28 Jun YarraBend Breakdown: A Play-By-Play Of The Alphington Paper Mill Development Site
It is the newest suburb to hit Melbourne’s surrounding areas.
Developed by Glenvill, ‘Yarrabend’ occupies the former Amcor Paper Mill site in Alphington, which is within the City of Yarra on a 16.5 hectare parcel of land located on the corner of Heidelberg Road and the Chandler Highway, extending down to the Yarra River.
It was acquired after Amcor stopped paper recycling operations at the site in late 2012.
Yarrabend is expected to provide all of the elements a solid suburb should, like retail offerings, a specialty retail hub, apartments, townhouses and traditional house blocks. Yarrabend will also benefit from a proposed new shopping centre and community facilities delivered by others on the broader Paper Mill site.
The final Development Plan for the Paper Mill site was approved unanimously by Councillors in December 2015, and Glenvill has subsequently received planning permits for the first stages of development on the eastern portion of the site.
YarraBend will feature architecturally designed free hold homes, town houses and apartments. It has been meticulously master planned to include amenities such as an exclusive wellness centre, home to a 25m heated indoor swimming pool, yoga exercise areas, steam and sauna rooms, and a large state-of-the-art gym. Food industry specialists will curate a 2,000m2 cosmopolitan hospitality precinct within YarraBend, creating an exciting new dining experience.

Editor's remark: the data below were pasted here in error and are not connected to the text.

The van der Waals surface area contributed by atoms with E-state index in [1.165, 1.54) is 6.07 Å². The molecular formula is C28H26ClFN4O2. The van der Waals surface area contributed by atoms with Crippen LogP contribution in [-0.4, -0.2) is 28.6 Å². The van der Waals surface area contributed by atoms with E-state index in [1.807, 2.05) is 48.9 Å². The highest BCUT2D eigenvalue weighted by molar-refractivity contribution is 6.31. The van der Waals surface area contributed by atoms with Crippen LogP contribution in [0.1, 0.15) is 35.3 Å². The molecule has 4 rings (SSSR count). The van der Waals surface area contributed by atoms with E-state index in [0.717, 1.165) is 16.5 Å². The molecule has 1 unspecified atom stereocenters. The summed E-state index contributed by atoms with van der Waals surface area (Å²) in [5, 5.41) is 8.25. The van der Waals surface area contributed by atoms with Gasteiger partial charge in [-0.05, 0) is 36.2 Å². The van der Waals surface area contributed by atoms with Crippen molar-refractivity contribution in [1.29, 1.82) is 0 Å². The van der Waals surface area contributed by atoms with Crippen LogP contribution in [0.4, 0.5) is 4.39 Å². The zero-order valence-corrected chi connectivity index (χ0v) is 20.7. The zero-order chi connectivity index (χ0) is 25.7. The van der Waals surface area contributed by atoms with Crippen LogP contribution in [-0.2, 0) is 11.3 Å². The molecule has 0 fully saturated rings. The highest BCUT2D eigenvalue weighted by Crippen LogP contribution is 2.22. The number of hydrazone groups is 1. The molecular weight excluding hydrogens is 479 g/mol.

As a smart-wired suburb, YarraBend residents will enjoy the efficiency of high speed internet, and the YarraBend Tech Concierge service will be available to assist with everything from home entertainment set-up to technical support, allowing residents to move into their new home or update technology with ease.
Glenvill has committed to a range of initiatives to enhance environmental sustainability at YarraBend, including the approach to horticultural design, water storage, community gardens and green rooftops. This future-focussed suburb will achieve the highest possible ESD rating under the UDIA EnviroDevelopment scheme, a first for an infill development site in Melbourne.
A lot of news has circulated around Yarrabed activity, from architect appointments to housing offerings, but what more do we know about the future suburb’s moving parts?
A Breakdown Of The Alphington Paper Mill Development’s ‘Yarrabend’
Glenvill and its consortium partner Alpha Partners have cultivated a vision for the development of a mixed use village and residential community on a large inner-city infill site. It is divided into seven ‘precincts’ that provide diverse development outcomes and a distinct individual character:
- Precinct 1— Gateway Precinct
- Precinct 2 — Village Precinct
- Precinct 3 — Artisan Precinct
- Precinct 4 — Park Precinct
- Precinct 5 — Workshops Precinct
- Precinct 6— Outer Circle Precinct
- Precinct 7 — Heritage and Riverfront Precinct
Precincts two, three, four and seven are divided further into sub precincts.
The Gateway Precinct plays an important role in contributing to the diverse housing needs of the community. The focus in this precinct on residential uses with supporting showroom and retail opportunities creates a location for interaction and activity at the entry to the site. The sensitively designed new built forms will ensure integration into the local character of the area.